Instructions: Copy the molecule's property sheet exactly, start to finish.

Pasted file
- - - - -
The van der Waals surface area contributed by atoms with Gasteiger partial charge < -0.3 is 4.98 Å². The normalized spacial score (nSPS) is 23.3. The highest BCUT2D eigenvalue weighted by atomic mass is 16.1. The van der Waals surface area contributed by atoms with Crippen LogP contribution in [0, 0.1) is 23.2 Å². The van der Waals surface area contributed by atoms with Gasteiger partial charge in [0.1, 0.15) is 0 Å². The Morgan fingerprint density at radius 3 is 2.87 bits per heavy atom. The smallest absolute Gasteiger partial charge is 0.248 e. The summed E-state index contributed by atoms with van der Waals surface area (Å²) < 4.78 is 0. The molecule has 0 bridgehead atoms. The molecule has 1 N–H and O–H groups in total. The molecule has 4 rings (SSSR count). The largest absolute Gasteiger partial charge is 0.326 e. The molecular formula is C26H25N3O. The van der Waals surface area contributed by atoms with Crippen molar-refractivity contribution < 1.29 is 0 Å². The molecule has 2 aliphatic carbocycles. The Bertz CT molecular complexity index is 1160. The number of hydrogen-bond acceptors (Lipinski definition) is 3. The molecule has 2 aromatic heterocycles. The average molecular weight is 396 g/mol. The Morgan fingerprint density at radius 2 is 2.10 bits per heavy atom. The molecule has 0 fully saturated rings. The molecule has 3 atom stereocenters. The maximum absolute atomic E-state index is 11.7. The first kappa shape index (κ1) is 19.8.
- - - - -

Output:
The van der Waals surface area contributed by atoms with Gasteiger partial charge < -0.3 is 4.98 Å². The normalized spacial score (nSPS) is 23.3. The highest BCUT2D eigenvalue weighted by atomic mass is 16.1. The van der Waals surface area contributed by atoms with Crippen LogP contribution in [0, 0.1) is 23.2 Å². The van der Waals surface area contributed by atoms with Gasteiger partial charge in [0.1, 0.15) is 0 Å². The Morgan fingerprint density at radius 3 is 2.87 bits per heavy atom. The smallest absolute Gasteiger partial charge is 0.248 e. The summed E-state index contributed by atoms with van der Waals surface area (Å²) < 4.78 is 0. The molecule has 0 bridgehead atoms. The molecule has 1 N–H and O–H groups in total. The molecule has 4 rings (SSSR count). The largest absolute Gasteiger partial charge is 0.326 e. The molecular formula is C26H25N3O. The van der Waals surface area contributed by atoms with Crippen molar-refractivity contribution < 1.29 is 0 Å². The molecule has 2 aliphatic carbocycles. The Bertz CT molecular complexity index is 1160. The number of hydrogen-bond acceptors (Lipinski definition) is 3. The molecule has 2 aromatic heterocycles. The average molecular weight is 396 g/mol. The Morgan fingerprint density at radius 2 is 2.10 bits per heavy atom. The molecule has 0 fully saturated rings. The molecule has 3 atom stereocenters. The maximum absolute atomic E-state index is 11.7. The first kappa shape index (κ1) is 19.8.